Yes, and in one key way that permeates the structure of Swift to the very foundation.
That difference is optionals.
Swift is a language that makes you be explicit and up-front about the things you have and the things you don't have. This is enforced via optionals.
In Swift, you can't create an instance of a class with uninitialized properties without also declaring that those properties can't be expected to have a value.
So something like this isn't allowed:
It's not allowed because there is no initializer for the RGBColor class that lets someone give the red, green, and blue properties a default value.
But if you add an initializer, you're back in the game because you've given Swift a way to create your entity in a way that gives each property a default value.
This, however, is allowed:
Optionals are sort of like an "IOU." They're a way of saying, "I don't have what you're looking for now, so please give me a pass and let me get it to you later."
That's why this is also allowed:
You can make an instance of RGBColor without setting any of those properties because they are all some sort of optional
! or ? are just two sides of the same coin.
? is a way of saying "this may or may not have a value, so please tread with caution."
! is a way of saying "this doesn't have a value right now (at the moment of class initialization), but I swear it's gonna have a value when you need it. Trust me!
The compiler treats these two entities very differently. With ?, you aren't allowed to reference a value without carefully "unwrapping" it in a way that doesn't assume the value is there.
However, with !, you are telling the compiler to trust that you know what you're doing, so if you try to access that value and it's nil, the app will simply crash. It's your own damn fault too because you said the value was gonna be there.
All of this gets to the core of the cultural difference between Swift and Objective-C. When you have to be explicit about the things you have, might or might not have, and swear you're gonna have, you write your code in fundamentally different ways. By extension you communicate differently and a new culture evolves out of that.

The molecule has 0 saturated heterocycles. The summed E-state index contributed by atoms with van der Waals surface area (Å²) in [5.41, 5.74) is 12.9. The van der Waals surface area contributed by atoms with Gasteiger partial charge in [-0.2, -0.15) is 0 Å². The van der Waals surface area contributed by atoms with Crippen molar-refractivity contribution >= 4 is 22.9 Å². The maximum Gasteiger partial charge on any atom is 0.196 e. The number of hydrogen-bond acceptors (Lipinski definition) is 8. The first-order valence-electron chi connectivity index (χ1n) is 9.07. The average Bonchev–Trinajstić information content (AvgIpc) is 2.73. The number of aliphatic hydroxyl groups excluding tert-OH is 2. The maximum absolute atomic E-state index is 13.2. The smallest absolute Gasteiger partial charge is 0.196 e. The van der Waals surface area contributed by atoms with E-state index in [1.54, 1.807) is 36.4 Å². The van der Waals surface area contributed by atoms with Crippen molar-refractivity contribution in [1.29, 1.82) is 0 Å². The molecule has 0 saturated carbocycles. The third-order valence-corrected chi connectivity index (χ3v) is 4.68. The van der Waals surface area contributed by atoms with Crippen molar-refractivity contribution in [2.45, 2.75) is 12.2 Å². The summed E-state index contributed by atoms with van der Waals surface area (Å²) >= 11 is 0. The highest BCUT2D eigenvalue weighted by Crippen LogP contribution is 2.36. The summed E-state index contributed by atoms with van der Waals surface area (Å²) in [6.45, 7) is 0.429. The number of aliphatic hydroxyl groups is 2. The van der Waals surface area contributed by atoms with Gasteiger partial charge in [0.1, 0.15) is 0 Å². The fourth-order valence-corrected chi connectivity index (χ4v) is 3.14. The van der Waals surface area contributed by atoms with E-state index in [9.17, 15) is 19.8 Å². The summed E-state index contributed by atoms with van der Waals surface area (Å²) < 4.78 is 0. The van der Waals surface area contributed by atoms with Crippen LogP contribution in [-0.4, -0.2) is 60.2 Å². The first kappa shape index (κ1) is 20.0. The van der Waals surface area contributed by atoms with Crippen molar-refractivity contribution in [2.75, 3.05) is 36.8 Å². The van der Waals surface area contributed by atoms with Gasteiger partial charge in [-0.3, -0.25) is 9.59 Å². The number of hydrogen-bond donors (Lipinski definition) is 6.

Swift devs really like these compound statements that unwrap all of the optionals in a single stroke, something the new guard command lets you do.
Objective-C devs aren't as explicit about the things they have and don't have, so you have to do some digging to figure out which properties are always going to be populated and which ones might not be.
Generally speaking, Swift builds upon Apple's penchant for writing code that is explicit and up-front about what it does. It takes the concept further by enforcing up-front-ness with respect to the availability of data via optionals.
You can see a similar attitude in Objective-C, which strongly encourages clarity at the call site (another form of being explicit) by forcing you to use external parameter names in your functions. That way, when someone uses your function, they know what they're passing in without guessing or reading documentation.
It's the difference between:
add(leftSide: 1, rightSide:2)
The latter is waaaay more readable. You get what the arguments are for by simply looking at the usage of the function. There's no need to dig into the documentation.
Swift follows a uniquely Apple tradition of improving the developer's experience by making code as clear and concise as possible. To be culturally "Swifty" simply means you care more about these things than the previous generation.
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